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Justin Jones staying on Clark County Commission, but resigning vice chair role

Carly Sauvageau
Carly Sauvageau
Local GovernmentSouthern Nevada

Clark County Commission Chair Jim Gibson told The Nevada Independent on Wednesday afternoon that Commissioner Justin Jones will be staying on the board, but giving up his position as vice chair. 

Jones’ resignation from the leadership position comes a week after officials from the Nevada Bar announced they were opening an investigation into the attorney, commissioner and former state senator’s conduct after a court sanctioned Jones in late April for deleted text messages following a vote over a contested development project. 

During a commission meeting earlier this month, several participants in public comment called for Jones’ resignation. The Nevada GOP has made similar requests about Jones, who is a Democrat.

“I will read you a letter that was just handed over, dated May 17,” Gibson said. “It says: ‘Please be advised that effective immediately, I hereby withdraw from my position as vice chair of the Clark County Board of Commissioners with the understanding that no notice of hearing will post or an agenda item considering my removal from the position of vice chair. Signed Justin Jones.’”

Jones did not respond to requests for comment from The Nevada Independent, but did release a statement through county spokeswoman Jennifer Cooper.

“By stepping down as Vice Chair, I am hopeful that the ongoing and contested legal disputes in the Gypsum Resources litigation will not distract further from the important work of Clark County and the Board,” Jones said. “I remain focused on my work as a Clark County Commissioner and the constituents I have been elected to serve.”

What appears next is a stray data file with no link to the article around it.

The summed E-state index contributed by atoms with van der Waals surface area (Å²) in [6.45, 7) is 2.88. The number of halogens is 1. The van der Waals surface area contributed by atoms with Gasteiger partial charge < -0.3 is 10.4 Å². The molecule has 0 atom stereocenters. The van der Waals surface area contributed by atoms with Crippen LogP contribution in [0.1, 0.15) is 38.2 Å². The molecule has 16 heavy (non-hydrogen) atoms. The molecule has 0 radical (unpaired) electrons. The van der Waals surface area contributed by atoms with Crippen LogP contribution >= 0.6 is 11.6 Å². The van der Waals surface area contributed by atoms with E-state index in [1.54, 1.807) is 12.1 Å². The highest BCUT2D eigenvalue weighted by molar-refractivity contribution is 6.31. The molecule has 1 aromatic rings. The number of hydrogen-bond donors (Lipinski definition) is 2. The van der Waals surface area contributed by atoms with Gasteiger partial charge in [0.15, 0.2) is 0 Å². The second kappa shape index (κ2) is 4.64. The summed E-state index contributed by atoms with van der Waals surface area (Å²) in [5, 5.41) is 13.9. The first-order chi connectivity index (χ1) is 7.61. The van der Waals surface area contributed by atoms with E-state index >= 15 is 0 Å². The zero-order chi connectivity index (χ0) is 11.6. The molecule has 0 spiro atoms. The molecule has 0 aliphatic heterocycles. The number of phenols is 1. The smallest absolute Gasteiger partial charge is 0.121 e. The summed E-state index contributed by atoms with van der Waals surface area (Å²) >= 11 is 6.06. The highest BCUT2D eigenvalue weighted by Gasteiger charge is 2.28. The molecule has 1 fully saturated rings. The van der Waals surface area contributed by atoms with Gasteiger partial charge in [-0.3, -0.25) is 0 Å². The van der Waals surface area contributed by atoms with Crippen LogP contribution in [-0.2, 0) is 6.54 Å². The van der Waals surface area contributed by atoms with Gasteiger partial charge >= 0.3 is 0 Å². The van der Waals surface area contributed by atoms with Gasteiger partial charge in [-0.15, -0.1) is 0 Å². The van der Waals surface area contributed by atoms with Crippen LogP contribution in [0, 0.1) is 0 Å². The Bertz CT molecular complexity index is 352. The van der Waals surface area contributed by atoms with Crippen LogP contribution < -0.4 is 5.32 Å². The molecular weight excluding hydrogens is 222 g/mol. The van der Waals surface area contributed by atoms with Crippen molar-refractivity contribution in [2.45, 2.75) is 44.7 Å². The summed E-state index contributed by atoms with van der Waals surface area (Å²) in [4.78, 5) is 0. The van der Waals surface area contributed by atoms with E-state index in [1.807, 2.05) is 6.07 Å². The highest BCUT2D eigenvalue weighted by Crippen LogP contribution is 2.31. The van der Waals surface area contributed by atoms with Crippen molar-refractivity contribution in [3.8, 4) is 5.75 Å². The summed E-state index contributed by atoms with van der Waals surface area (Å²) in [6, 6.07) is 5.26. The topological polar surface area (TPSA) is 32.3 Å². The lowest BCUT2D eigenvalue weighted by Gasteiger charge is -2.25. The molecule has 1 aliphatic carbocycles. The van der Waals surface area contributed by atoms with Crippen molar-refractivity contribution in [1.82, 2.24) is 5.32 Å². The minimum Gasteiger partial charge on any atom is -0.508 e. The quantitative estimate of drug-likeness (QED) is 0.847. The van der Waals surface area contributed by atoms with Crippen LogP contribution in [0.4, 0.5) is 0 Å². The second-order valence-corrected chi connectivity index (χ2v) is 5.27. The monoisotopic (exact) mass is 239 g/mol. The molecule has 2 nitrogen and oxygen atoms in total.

Though he will not have the title of vice chair, Jones has made no plans to resign from the commission, Gibson said, and Jones’ fellow commissioners do not have the authority to kick him out — a power that state law reserves for a court.

When asked if Gibson thought Jones should resign from the commission altogether, Gibson said he would let the matter play out further. 

“That battle is still being waged and [Jones] filed an objection to the court's order related under sanctions,” Gibson said. “At this point, he is contending that the court has taken the facts beyond where they should have been taken. And I'll let him fight that out.”

On Tuesday, Gibson called for clear ethics processes and transparency to be adopted by the board — a topic he revisited during Wednesday’s phone interview with The Nevada Independent.

“I think it would be very helpful for us to adopt the code of conduct that would remind us on a regular basis that we have to be in compliance with it,” Gibson said. “Something that would help us understand what is at risk if we don't keep ourselves conducting, ethically, the business of the county.”

Gibson said a code of conduct could provide guidance to commissioners on what information can be shared with the public, so they are not withholding information unnecessarily.

“I think it was a judgment issue,” Gibson said about Jones deleting the text messages. “It's something that if we draft a code of conduct, maybe the code of conduct reaches far enough to cover that and some other things that we know about ourselves.”


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